(378f) Development of Slug-Flow Microfluidic Devices for Lipase Catalyzed Reactions

Cech, J. - Presenter, Institute of Chemical Technology, Prague
Schrott, W. - Presenter, Institute of Chemical Technology, Prague
Pribyl, M. - Presenter, University of Chemistry and Technology, Prague
Kuncova, G. - Presenter, Institute of Chemical Process Fundamentals of the ASCR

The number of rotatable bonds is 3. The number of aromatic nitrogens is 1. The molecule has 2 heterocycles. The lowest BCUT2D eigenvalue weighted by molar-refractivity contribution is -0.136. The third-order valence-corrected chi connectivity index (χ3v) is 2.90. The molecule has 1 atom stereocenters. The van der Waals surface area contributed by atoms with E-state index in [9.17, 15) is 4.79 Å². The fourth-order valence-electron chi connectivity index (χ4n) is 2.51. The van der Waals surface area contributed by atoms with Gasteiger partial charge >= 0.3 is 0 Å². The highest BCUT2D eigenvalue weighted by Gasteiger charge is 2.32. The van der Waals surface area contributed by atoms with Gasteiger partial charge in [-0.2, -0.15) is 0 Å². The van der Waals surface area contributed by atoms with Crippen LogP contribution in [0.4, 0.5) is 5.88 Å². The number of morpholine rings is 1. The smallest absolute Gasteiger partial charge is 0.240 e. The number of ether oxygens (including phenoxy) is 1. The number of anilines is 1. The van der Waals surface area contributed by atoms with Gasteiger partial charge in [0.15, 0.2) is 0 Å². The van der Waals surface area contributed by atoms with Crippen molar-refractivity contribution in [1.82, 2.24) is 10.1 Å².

Enzyme lipase catalyzes reactions such as hydrolysis, glycerolysis or transesterifications of oils on the hydrophilic-hydrophobic interface. These two-phase enzyme reactions are typically carried out in well mixed batch systems. Slug-flow microfluidic systems offer a new alternative. The interfacial area between two immiscible liquids in a slug flow is large and the diffusion distance between the interfacial surface and the slug core is short. Moreover, internal circulation within the slugs further increases intensity of the interfacial mass and heat transport and thus accelerates transport-limited chemical reactions. Because both liquid phases move in capillaries or microchannels with precisely defined flow rate, the residence time of all droplets is almost equal. Products with a required composition can be obtained. In this study, we deal with a microcapillary/microchannel reaction system for enzyme hydrolysis of triglycerides. The microdevices were fabricated by a combination of traditional techniques ? UV photolithography, micromachining, hot assembling, casting and prepolymerization. The water-oil emulsion was generated in a plexiglass microchip with a T microchannel crossing. Both the oil and water were pumped into the microchip by a precise syringe pumps. The oil-water emulsion was formed in the T crossing in certain intervals of the oil and water flow rates. A map of slug-flow character was studied in the parameter plane formed by the flow rates. Similarly, dependence of the interfacial surface density was obtained. The generated water-oil dispersion left the microchip into a microcapillary of a chosen length. The capillary connected the microchip for generation of the slug flow and another microchip for separation of the liquid phases. We used two types of microfluidic separators. The first one consisted of a central channel and an array of small side channels. Due to hydrophobicity of the PDMS substrate, the oil phase preferably entered the side channels. The separation efficiency of this microchip was significantly improved when another syringe pump drew the oil phase from the separator. As the latter possibility, we used a simple plexiglas gravitational separator that was fabricated by micromachining and gluing. In the experiments, we used water solutions of enzyme Lipolase 100L EX (Novozyme) and unrefined soybean oil. The flow rates and the length of the connecting capillary define the residence time of the reaction mixture within the microfluidic system. Effects of the residence time on the triglyceride conversion are being studied. The results will be compared with those given by batch experiments and discussed with respect to capabilities of the proposed microfluidic system to serve as a microreactor for lipase catalyzed reactions with regeneration of free enzyme directly in the microchip.


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